Proposed link road may suck money from other services

15 July 2009

Cost increases and insufficient money from developers mean that the Bexhill-Hastings Link Road is likely be funded only by taking money from other County budgets, the Hastings Alliance for Sustainable Transport Solutions said today. The road has doubled in price and has failed to attract the required £19 million from developer contributions.

Chairman Nick Bingham said:

‘The Department for Transport is currently reviewing whether to fund the scheme, because of the dramatic price increase (from £47 million in 2004 to £99.8 million now). Securing funding from private developers was an important condition of the road getting any Government funding. East Sussex County Council?s Business Case for the scheme shows that the Council has failed to raise any developer contributions, and is considering using up to an additional £19 million of taxpayers? money to fund the scheme. This could leave many county council projects short of money.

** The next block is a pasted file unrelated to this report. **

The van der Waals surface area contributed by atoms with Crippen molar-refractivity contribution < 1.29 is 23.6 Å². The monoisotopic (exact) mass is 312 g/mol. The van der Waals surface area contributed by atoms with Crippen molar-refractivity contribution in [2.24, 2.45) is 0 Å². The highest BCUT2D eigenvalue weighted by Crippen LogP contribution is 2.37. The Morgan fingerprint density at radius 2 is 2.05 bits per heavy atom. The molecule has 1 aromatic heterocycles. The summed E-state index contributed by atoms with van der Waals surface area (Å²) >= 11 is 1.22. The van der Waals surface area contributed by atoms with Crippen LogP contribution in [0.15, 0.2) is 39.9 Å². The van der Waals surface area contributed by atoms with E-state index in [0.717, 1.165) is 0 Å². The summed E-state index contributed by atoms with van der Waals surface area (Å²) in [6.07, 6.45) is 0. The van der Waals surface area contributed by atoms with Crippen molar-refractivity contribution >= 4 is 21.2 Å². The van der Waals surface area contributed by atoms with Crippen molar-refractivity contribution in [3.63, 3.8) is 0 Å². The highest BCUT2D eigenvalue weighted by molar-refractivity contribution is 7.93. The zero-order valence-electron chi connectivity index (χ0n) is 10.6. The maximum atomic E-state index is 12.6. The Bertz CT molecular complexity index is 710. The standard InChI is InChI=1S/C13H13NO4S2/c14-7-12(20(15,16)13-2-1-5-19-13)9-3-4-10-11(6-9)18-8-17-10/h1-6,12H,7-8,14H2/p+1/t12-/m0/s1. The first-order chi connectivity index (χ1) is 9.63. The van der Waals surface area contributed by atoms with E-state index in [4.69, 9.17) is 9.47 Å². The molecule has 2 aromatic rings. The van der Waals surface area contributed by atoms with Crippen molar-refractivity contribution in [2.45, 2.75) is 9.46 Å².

‘It could be even worse: in their latest official report on progress of the BHLR scheme, the county council has itself identified a total funding gap of £33m. We understand that the total could be closer to £39m.

‘Social Care, Education, Libraries, School Buildings, Children?s Services, Highway Maintenance, Integrated Transport and Local Transport schemes ? all or some of these services are at risk of being the focus of cuts in the capital budget. This has not been made clear to the public.

‘If the Council does not put in any additional money then the scheme may be cancelled or proceed at the cost of lost money to other vital services.

‘In Spring of 2008, the Hastings Alliance for Sustainable Transport Solutions offered to work with East Sussex County Council to help develop a truly sustainable alternative to the costly and environmentally damaging BHLR. The offer is still on the table

‘This road scheme looks less and less attractive as it becomes more and more expensive; there is an urgent need for a radical re-think. Raiding the public purse of its fast diminishing resources is unacceptable: throwing millions at a scheme of dubious value at the risk of cutting essential services to those in need cannot be justified.’ concluded Mr Bingham.

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